Yes sun-sign astrology – and birth chart astrology in general – can be banal and narcissistic. Every time someone inboxes me about something Co-Star ‘taught them’ about their art fuckboy situationship, I hear the death knell of a brain cell. ‘Co-Star isn’t in that relationship with him,’ I want to say. ‘You are. What do you think?’
Yes astrology can and does breed the danger of knowingness (and maybe it takes an equally smug Frankfurt scholar with a Virgo Sun and Ascendant to point this out). Knowingness is a defence against the natural anxiety that emerges from the experience of being alive on earth as a conscious subject. Turning to the stars and the charts is an attempt to displace the anxiety – this was just as true for the ancient sovereigns, the medieval merchant, and today’s lockdown worker-from-home seeking, literally, ‘some kind of sign’ in something greater than ourselves. And yes the media astrologer or a celebrity birth chart reader who pockets north of 200 USD for a one-hour consultation, relies on a manufactured authoritarian guru aura – an aura made spicier by the fact that people who turn to astrology do so in the midst of a terrible month or a terrible life.
I wish Adorno could see how femmes, trans, queers and astrologers of colour today have repurposed techniques originally designed for the perpetually anxious slave-owning white men of the ancient world, for women, femmes, trans, queers and people of colour who struggle with different modes of anxiety about the experience of being alive. The anxiety of risking eviceration because of how you are visible in a world built to shut you out. I wonder what Adorno would say about the moments of resonance in a client counselling session, when a little giggle squeezes out from a guilty smile during a client’s “Oh shit” moment, when discussions about Saturn or Mars placements create space for people to call themselves out on unhelpful emotional patterns they’ve been repeating.
Consider this image: Adorno going for a morning cuppa, getting the paper, accidentally turning to the horoscope page when his intention was to read the latest opera review, getting triggered by something someone said about Virgos. Think about what the Virgos in your life would do. The most Virgo thing in the world is the determination to erase all traces of Virgo-ness. Like Annie Edison trying to show how not-uptight she was in Community Season Three Episode Seven, and then, in the next breath, asking Britta if you say “loosey-goosey” or “goosey-loosey” when someone who really was loosey-goosey would not think to do so. In writing this essay, Adorno may have unwittingly revealed his self-hating Virgo-hood on full throttle. Ruled by Mercury, Virgos express contempt through lengthy, surgical, masterfully argued exposition. Writing 78 pages of criticism about a pop culture form you revile with every fibre of your being is the scholarly equivalent of the hate-fuck.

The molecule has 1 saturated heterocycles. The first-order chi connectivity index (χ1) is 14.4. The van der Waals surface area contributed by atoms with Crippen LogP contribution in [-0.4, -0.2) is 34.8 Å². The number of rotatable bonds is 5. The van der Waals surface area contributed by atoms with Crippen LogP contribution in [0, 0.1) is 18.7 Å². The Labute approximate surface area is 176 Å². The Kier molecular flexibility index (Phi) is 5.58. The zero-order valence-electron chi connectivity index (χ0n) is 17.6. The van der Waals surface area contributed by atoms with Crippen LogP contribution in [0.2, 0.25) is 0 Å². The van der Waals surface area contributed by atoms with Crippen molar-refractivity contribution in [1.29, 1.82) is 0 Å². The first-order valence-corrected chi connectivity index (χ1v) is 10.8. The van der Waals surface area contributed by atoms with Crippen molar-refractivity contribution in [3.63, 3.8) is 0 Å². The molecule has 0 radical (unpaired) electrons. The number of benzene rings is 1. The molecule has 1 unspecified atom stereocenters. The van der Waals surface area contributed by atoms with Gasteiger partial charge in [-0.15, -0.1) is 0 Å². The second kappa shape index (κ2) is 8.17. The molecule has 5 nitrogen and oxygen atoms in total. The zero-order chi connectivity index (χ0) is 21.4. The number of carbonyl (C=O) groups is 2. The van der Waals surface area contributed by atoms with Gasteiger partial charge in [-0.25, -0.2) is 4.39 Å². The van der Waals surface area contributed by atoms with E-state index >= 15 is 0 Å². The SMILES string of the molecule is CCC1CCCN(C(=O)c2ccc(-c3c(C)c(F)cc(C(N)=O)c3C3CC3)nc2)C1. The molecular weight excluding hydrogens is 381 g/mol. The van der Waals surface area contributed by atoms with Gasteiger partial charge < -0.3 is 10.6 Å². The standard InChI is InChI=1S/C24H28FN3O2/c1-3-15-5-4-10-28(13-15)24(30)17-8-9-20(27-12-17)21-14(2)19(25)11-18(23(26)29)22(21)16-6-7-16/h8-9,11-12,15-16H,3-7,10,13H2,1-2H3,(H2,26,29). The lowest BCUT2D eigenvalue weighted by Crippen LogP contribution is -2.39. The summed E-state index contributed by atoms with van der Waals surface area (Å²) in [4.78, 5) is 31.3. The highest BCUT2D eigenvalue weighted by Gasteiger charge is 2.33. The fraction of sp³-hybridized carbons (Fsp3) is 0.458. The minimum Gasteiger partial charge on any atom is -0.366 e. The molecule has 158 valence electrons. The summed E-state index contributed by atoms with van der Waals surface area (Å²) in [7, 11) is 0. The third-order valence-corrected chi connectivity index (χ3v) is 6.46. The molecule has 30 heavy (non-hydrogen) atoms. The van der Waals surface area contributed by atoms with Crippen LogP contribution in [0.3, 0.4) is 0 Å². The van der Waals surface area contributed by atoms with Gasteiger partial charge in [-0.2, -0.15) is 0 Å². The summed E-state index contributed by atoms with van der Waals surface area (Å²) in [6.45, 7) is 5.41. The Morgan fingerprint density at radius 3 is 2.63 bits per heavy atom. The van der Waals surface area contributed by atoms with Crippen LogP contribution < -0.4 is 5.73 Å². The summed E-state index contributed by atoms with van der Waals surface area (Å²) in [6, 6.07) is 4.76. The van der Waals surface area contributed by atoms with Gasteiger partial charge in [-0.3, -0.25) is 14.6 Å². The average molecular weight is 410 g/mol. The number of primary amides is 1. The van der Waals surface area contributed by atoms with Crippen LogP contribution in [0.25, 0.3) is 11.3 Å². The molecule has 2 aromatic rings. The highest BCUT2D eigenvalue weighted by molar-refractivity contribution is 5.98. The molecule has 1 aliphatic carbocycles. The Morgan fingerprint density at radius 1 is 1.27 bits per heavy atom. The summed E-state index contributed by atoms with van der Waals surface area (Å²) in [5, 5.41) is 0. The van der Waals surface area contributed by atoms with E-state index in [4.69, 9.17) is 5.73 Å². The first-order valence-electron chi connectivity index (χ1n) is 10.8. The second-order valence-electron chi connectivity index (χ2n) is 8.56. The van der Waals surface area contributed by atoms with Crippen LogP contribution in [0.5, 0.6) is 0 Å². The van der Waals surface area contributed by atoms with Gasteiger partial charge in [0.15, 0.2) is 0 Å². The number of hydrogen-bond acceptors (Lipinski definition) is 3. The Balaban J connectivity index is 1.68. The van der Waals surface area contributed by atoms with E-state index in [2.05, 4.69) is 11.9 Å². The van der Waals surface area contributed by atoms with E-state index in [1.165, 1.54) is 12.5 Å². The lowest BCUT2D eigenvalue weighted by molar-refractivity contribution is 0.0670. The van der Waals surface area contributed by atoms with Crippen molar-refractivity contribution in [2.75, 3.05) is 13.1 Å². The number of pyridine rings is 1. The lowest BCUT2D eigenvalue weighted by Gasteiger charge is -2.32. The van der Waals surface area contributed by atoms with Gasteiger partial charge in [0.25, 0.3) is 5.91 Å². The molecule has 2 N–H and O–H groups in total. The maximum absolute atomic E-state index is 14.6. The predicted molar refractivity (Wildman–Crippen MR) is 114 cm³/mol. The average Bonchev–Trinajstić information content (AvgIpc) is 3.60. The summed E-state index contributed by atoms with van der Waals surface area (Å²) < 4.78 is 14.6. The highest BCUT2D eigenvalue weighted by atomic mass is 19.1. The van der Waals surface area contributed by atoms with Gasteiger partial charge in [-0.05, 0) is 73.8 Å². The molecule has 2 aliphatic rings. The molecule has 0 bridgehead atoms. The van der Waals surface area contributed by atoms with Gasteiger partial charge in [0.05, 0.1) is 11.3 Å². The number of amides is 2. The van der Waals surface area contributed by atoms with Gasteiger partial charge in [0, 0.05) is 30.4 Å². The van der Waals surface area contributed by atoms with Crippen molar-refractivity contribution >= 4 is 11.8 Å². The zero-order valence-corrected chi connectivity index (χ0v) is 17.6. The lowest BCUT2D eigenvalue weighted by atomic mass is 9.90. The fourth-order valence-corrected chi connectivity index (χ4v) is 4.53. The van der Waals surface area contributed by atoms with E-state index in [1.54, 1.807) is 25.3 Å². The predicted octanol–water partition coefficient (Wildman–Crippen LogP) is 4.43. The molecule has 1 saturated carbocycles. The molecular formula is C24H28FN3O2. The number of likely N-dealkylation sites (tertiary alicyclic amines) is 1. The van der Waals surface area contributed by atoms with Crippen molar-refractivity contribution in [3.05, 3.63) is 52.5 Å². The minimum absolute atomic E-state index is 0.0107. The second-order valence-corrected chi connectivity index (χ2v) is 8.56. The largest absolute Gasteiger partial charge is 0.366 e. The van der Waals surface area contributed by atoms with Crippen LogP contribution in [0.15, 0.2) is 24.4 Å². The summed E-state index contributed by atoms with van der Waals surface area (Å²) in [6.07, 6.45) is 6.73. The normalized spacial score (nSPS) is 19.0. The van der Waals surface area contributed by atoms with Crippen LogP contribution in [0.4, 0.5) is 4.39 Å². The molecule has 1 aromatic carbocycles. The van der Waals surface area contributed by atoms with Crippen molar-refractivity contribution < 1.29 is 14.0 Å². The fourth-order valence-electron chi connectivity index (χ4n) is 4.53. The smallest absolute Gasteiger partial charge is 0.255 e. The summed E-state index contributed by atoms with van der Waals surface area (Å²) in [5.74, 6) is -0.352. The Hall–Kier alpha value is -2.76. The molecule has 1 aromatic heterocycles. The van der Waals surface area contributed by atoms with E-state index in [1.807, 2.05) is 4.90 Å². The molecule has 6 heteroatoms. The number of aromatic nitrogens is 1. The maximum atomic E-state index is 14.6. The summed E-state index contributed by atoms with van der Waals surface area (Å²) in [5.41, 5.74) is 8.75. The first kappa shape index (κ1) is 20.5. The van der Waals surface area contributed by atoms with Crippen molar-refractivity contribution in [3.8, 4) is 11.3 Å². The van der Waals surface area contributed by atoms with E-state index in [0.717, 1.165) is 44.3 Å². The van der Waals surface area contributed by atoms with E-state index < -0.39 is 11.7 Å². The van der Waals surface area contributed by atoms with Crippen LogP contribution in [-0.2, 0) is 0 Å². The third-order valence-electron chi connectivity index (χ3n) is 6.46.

True, astrology can, has, and continues to enable capitalism and empire, but many femme, trans, queer and POC astrologers practicing today have also used it to facilitate queer dating, art, compassion for those who are different, curiosity about a self that’s always been shoved into boxes, diagnoses, stereotypes, slurs. Adorno’s arguments might have been right for his moment, but they fail to capture the whole picture today. Astrology is, but more importantly, astrology does. What is it we do when we do astrology?
In its finest moments – often in unseen quiet spaces, maybe with an astrological counsellor or curled up in bed alone with an astrology book that sings to you in ways you’ve never been sung to – astrology enables a visibility that is only possible through deep and loving listening. You watch yourself witnessing the light and dark within you. You notice the ways you were right and wrong about yourself. You realise you are not your patterns, that you can be a different breed of Capricorn or Cancer than what you’ve always been told, by people who may have meant well but didn’t know you. With each new day, the sun casts its light across a different sky. You too are capable of transformation.
Adorno, Theodor W. 1994. The Stars Down to Earth and Other Essays on the Irrational in Culture.London: Routledge.
Graeber, David. 2019. Bullshit Jobs: A Theory. New York: Penguin Press.
Sparkly Kat, Alice. 2021. “Why Those US Army Astrology Memes Felt So Cringey.” Cosmopolitan, June 15, 2021.
Sparkly Kat, Alice. 2021. Postcolonial Astrology: Reading the Planets through Capital, Power and Labor. Berkeley, California: North Atlantic Books.
Prado-Richardson, Tabitha. 2019. “Who Needs Astrology?” The Lifted Brow 41.
Angelita Biscotti is a Boon Wurrung Country-based Spanish-Filipinx queer astrologer available for birth chart readings via Zoom. @angelita.biscotti